In the US the brand is already called “Gett”, a word leveraged in an April marketing campaign where the company offered users the opportunity to “Gett Anything” on their next ride – such as a haircut, tarot card reading or a tattoo.
Richard Pleeth, GetTaxi’s vice president of global marketing, told Marketing Week the idea of “getting anything” could be expanded alongside a UK rebrand, with the company exploring other on-demand services it can offer using its network of cars and the data it has on live traffic and popular journeys.
GetTaxi is already performing well as a standalone on-demand cab service, having achieved a growth rate of more than 400 per cent year on year in terms of completed journeys and reaching more than 10.2 million users across the 24 cities the app operates in.
It is expected to generate $500m in revenue by 2015, second only to Uber globally, and forecasts it will turn a profit by the end of this year. The company says none of its other competitors are expected to be profitable in the near future.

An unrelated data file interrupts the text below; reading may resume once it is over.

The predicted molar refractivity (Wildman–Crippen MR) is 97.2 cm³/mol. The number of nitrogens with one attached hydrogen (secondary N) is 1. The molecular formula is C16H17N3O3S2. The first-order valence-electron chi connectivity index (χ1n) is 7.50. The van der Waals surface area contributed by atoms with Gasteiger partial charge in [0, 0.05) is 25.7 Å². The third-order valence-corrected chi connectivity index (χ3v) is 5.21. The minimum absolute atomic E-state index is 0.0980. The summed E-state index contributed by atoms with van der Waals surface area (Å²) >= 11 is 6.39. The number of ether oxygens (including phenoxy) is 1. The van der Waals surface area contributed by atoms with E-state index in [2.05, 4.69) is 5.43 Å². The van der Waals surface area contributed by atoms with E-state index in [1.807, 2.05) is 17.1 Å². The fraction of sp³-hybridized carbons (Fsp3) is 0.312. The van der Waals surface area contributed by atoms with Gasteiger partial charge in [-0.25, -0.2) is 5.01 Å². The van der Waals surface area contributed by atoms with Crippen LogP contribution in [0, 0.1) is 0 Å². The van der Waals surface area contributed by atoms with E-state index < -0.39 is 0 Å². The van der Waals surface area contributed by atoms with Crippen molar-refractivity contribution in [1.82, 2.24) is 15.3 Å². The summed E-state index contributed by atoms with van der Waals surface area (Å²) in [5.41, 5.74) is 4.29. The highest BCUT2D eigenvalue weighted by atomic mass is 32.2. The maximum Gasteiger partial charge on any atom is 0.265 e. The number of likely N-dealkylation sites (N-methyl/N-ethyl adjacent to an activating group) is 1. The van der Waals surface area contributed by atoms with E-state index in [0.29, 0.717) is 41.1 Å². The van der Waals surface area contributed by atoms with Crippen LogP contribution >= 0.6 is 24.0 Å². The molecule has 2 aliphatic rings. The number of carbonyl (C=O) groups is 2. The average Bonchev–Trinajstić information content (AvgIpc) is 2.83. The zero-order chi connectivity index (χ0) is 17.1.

GetTaxi and the on-demand transport industry as a whole has benefited from the recent press surrounding rival Uber. Both positive, in Uber’s reported $18bn valuation, and negative, such as the taxi driver protest against the app that brought London’s roads to a standstill last month. Uber claimed new registrations were up 850 per cent as the protest after it generated thousands of column inches on the sector.
In the UK, Pleeth says GetTaxi has seen a “surge” of downloads following the launch of its “Roy the Dino” campaign, which launched in April. The activity saw the creation of a brand ambassador dinosaur who was advertised in the classified sections of several national newspapers and online properties as “missing”, before a wider digital and outdoor campaign rolled out last month.
Next month GetTaxi’s brand ambassador is releasing a single on iTunes and the company is looking at booking a larger out of home media push in the autumn. Pleeth says the company is even considering running Roy for London Mayor, such was the positive consumer sentiment around the character in the first iteration of the campaign.